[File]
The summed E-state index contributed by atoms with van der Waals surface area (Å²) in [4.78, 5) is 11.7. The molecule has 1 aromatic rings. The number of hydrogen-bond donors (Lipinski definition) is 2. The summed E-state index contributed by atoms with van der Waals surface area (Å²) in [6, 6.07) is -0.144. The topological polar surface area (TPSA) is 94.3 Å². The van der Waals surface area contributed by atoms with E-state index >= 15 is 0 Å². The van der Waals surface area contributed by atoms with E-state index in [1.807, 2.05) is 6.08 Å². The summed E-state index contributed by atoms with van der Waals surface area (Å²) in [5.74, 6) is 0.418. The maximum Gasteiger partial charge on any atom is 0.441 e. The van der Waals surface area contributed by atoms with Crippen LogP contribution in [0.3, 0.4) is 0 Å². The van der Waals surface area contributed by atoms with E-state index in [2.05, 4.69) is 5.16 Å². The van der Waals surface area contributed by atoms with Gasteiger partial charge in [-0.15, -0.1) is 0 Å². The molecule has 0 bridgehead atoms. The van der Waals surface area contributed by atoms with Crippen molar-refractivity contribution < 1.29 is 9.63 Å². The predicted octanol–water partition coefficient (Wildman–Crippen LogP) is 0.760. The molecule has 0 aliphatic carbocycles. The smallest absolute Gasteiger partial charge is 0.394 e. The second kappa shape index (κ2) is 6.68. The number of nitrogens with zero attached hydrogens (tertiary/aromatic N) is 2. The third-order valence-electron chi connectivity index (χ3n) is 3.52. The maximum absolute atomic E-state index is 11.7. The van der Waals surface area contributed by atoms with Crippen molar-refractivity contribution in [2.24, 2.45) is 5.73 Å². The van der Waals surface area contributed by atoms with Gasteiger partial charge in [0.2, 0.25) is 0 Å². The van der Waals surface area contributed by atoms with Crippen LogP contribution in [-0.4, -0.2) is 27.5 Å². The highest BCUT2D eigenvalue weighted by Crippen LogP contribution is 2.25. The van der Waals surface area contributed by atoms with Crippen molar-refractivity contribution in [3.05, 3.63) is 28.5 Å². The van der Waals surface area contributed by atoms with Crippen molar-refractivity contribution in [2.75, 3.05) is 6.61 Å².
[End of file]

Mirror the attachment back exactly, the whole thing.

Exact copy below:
The summed E-state index contributed by atoms with van der Waals surface area (Å²) in [4.78, 5) is 11.7. The molecule has 1 aromatic rings. The number of hydrogen-bond donors (Lipinski definition) is 2. The summed E-state index contributed by atoms with van der Waals surface area (Å²) in [6, 6.07) is -0.144. The topological polar surface area (TPSA) is 94.3 Å². The van der Waals surface area contributed by atoms with E-state index >= 15 is 0 Å². The van der Waals surface area contributed by atoms with E-state index in [1.807, 2.05) is 6.08 Å². The summed E-state index contributed by atoms with van der Waals surface area (Å²) in [5.74, 6) is 0.418. The maximum Gasteiger partial charge on any atom is 0.441 e. The van der Waals surface area contributed by atoms with Crippen LogP contribution in [0.3, 0.4) is 0 Å². The van der Waals surface area contributed by atoms with E-state index in [2.05, 4.69) is 5.16 Å². The van der Waals surface area contributed by atoms with Gasteiger partial charge in [-0.15, -0.1) is 0 Å². The molecule has 0 bridgehead atoms. The van der Waals surface area contributed by atoms with Crippen molar-refractivity contribution < 1.29 is 9.63 Å². The predicted octanol–water partition coefficient (Wildman–Crippen LogP) is 0.760. The molecule has 0 aliphatic carbocycles. The smallest absolute Gasteiger partial charge is 0.394 e. The second kappa shape index (κ2) is 6.68. The number of nitrogens with zero attached hydrogens (tertiary/aromatic N) is 2. The third-order valence-electron chi connectivity index (χ3n) is 3.52. The maximum absolute atomic E-state index is 11.7. The van der Waals surface area contributed by atoms with Crippen molar-refractivity contribution in [2.24, 2.45) is 5.73 Å². The van der Waals surface area contributed by atoms with Gasteiger partial charge in [0.2, 0.25) is 0 Å². The van der Waals surface area contributed by atoms with Crippen LogP contribution in [-0.4, -0.2) is 27.5 Å². The highest BCUT2D eigenvalue weighted by Crippen LogP contribution is 2.25. The van der Waals surface area contributed by atoms with Crippen molar-refractivity contribution in [3.05, 3.63) is 28.5 Å². The van der Waals surface area contributed by atoms with Crippen molar-refractivity contribution in [2.75, 3.05) is 6.61 Å².